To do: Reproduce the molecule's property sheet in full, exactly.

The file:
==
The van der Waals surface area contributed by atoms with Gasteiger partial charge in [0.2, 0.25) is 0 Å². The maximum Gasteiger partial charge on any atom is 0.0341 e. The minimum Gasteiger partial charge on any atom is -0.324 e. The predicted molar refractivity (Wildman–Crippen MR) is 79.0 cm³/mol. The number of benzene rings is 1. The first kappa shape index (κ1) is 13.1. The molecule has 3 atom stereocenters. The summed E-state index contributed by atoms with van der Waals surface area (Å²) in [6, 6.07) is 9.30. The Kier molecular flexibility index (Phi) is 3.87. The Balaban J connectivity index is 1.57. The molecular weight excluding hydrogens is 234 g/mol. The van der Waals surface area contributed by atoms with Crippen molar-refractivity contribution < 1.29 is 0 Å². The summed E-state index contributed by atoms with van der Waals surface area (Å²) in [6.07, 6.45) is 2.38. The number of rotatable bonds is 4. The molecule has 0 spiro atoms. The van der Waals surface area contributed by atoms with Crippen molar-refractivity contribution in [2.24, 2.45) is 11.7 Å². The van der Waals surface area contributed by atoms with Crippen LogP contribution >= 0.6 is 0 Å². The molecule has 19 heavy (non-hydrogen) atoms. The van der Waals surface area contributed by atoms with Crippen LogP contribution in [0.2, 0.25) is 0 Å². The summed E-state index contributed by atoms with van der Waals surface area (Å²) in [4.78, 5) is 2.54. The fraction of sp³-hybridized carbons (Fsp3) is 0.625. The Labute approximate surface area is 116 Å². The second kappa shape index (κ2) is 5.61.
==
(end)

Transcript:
The van der Waals surface area contributed by atoms with Gasteiger partial charge in [0.2, 0.25) is 0 Å². The maximum Gasteiger partial charge on any atom is 0.0341 e. The minimum Gasteiger partial charge on any atom is -0.324 e. The predicted molar refractivity (Wildman–Crippen MR) is 79.0 cm³/mol. The number of benzene rings is 1. The first kappa shape index (κ1) is 13.1. The molecule has 3 atom stereocenters. The summed E-state index contributed by atoms with van der Waals surface area (Å²) in [6, 6.07) is 9.30. The Kier molecular flexibility index (Phi) is 3.87. The Balaban J connectivity index is 1.57. The molecular weight excluding hydrogens is 234 g/mol. The van der Waals surface area contributed by atoms with Crippen molar-refractivity contribution < 1.29 is 0 Å². The summed E-state index contributed by atoms with van der Waals surface area (Å²) in [6.07, 6.45) is 2.38. The number of rotatable bonds is 4. The molecule has 0 spiro atoms. The van der Waals surface area contributed by atoms with Crippen molar-refractivity contribution in [2.24, 2.45) is 11.7 Å². The van der Waals surface area contributed by atoms with Crippen LogP contribution >= 0.6 is 0 Å². The molecule has 19 heavy (non-hydrogen) atoms. The van der Waals surface area contributed by atoms with Crippen LogP contribution in [0.2, 0.25) is 0 Å². The summed E-state index contributed by atoms with van der Waals surface area (Å²) in [4.78, 5) is 2.54. The fraction of sp³-hybridized carbons (Fsp3) is 0.625. The Labute approximate surface area is 116 Å². The second kappa shape index (κ2) is 5.61.